THE Herefordshire Hoard is set to join the displays at the JORVIK Viking Centre in York in February, when the unique collection of coins and jewellery will take pride of place in one of the central display cabinets within the world-famous museum. 

Discovered by detectorists in 2015 near Eye, Leominster, and comprising 29 silver coins, one silver ingot, a beast's head gold bracelet, a rock crystal pendant and a gold ring, it has been loaned to York Archaeology.

It would have been buried around AD 878, and represents the first evidence of the Great Viking Army in Herefordshire.

Instead of reporting the find, the detectorists sold most items to dealers with the intention of keeping the proceeds for themselves.

When this was discovered, they were prosecuted and sentenced to imprisonment in 2019, with a few of the beautiful objects and some gold and silver coins then recovered after an appeal backed by the likes of former Time Team presenter Sir Tony Robinson.

In late December 2022 the two men jailed for the theft were ordered to pay sums of over £600,000 each or face additional jail sentences. 

One has paid and the other has not. This money was intended to offer partial reparation for their act which deprived the public of items of considerable national historic importance.

Christine McDonnell, head of collections for York Archaeology said of the loan of the items: ““We are incredibly grateful to be able to share this with visitors to JORVIK Viking Centre. We will never know why these precious objects were buried – perhaps as a way of keeping them ‘safe’ as the owner went off to battle – but they reveal new information about politics in the south in the late 9th century.

"Some of the coins demonstrate an alliance between the kingdoms of Mercia and Wessex at a time when the unification of England was taking shape.”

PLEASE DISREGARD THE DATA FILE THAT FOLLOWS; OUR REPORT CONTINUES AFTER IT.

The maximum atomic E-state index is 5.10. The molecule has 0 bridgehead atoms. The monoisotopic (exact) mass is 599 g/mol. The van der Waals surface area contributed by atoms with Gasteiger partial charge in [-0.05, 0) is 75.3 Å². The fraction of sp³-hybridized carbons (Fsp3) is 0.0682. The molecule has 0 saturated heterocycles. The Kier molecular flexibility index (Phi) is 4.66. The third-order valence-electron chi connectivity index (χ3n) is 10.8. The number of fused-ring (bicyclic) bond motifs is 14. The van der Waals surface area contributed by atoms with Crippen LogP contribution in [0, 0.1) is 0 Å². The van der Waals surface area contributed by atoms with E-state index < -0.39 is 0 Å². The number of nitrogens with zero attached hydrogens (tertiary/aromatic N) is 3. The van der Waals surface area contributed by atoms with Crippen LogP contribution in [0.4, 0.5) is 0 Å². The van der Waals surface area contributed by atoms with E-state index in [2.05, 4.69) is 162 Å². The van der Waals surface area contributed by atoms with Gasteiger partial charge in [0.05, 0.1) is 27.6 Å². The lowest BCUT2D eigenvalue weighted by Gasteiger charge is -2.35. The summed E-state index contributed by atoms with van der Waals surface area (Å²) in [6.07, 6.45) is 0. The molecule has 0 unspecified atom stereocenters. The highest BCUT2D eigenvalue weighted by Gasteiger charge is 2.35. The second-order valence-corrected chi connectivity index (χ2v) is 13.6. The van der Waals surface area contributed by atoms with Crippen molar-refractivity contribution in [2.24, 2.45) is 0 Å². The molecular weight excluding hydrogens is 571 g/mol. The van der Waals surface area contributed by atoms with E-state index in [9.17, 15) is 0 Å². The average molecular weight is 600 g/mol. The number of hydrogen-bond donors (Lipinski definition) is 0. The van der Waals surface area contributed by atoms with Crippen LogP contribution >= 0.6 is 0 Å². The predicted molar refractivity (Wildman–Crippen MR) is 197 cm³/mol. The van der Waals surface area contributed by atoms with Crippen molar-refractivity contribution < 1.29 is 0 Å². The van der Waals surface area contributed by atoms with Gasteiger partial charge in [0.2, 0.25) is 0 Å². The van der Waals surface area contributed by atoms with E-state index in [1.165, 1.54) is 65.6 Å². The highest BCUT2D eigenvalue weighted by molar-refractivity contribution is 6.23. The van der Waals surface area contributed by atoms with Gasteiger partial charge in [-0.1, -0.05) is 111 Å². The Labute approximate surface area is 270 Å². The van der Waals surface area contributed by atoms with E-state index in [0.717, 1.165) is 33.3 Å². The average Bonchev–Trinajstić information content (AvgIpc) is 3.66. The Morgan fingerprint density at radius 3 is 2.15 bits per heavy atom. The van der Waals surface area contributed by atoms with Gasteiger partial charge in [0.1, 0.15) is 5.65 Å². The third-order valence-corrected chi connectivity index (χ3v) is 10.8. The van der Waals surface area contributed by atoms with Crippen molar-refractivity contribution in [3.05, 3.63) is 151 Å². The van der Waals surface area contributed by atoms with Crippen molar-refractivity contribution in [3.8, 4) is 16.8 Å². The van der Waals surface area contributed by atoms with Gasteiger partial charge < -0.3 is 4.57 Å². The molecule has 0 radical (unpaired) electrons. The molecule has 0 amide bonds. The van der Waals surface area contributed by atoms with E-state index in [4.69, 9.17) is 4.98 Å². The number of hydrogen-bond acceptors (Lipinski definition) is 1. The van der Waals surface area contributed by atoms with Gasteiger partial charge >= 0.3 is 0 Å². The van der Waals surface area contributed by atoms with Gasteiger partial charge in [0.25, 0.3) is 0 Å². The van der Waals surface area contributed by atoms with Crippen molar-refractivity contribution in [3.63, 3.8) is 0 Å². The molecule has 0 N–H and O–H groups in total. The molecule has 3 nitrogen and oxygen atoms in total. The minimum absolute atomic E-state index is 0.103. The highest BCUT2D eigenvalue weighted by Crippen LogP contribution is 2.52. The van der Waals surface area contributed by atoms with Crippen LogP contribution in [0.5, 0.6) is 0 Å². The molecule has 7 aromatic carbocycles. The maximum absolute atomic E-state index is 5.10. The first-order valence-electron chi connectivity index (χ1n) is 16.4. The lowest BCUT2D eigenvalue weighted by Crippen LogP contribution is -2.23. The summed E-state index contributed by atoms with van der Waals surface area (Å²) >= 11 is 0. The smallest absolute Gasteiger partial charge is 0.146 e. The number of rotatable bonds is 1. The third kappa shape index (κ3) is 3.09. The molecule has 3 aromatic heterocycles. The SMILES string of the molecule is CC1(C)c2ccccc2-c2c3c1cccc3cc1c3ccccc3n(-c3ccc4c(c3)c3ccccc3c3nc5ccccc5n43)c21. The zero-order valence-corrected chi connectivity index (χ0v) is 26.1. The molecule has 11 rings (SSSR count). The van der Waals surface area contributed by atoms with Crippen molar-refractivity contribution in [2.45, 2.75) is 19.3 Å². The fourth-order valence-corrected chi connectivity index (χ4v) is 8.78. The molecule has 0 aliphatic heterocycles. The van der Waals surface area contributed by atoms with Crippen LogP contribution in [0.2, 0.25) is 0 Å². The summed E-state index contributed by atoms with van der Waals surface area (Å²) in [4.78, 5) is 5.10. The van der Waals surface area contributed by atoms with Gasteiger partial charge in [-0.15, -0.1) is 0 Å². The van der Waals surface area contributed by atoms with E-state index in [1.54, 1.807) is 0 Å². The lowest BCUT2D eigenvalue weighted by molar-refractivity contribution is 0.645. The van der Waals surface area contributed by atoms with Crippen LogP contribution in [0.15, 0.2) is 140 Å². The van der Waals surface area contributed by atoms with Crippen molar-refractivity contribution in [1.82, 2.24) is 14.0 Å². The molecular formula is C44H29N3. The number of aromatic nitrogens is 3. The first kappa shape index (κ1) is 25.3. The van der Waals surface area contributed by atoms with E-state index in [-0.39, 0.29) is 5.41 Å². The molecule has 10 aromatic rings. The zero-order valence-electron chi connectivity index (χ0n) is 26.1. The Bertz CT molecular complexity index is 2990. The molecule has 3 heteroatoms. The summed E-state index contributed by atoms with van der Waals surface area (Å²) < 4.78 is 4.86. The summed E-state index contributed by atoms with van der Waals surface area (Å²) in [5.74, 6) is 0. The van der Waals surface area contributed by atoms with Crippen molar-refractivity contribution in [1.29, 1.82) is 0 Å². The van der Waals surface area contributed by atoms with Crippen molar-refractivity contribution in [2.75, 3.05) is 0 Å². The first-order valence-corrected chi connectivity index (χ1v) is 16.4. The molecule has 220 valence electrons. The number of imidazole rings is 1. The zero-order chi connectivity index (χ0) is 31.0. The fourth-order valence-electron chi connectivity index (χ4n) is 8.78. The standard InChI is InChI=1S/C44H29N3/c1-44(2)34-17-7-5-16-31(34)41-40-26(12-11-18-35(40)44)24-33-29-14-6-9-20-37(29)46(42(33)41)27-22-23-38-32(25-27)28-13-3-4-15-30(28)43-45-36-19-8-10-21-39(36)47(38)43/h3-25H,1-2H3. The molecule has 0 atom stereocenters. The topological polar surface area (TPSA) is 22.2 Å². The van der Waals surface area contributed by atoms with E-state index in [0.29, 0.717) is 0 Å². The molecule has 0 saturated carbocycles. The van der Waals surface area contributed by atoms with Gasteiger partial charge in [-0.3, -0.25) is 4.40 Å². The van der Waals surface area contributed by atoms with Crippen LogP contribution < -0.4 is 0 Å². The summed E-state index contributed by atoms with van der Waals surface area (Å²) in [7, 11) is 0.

Damian Etheraads, Herefordshire Council’s museum and art gallery lead, said: “The Herefordshire Hoard is an amazing collections of objects which throw light on a little known but significant episode in English history.

"Loaning objects like the Hoard to other museums is an important way of raising the profile of Herefordshire and encourage people to take a new look at the area.

"We are looking forward to developing new partnerships and loaning more of our amazing collections over the coming years as we redevelop Hereford Museum and Art Gallery.  

"We are grateful to our supporters and funders the National Heritage Memorial Fund, Art Fund, Garfield Weston Foundation, the Headley Trust, Herefordshire Museum Service Support Group and individual givers who made it possible to acquire the Hoard as well as to the JORVICK Viking Centre for sharing its story.”

There will be an opportunity for people see the Hoard in January 2024 before it goes on loan.

Select objects will be on display in the Temporary Library at the Museum Resource and Learning Centre, Friars Street, Hereford between 9 and 17 January 2024 during opening hours. There is no need to book.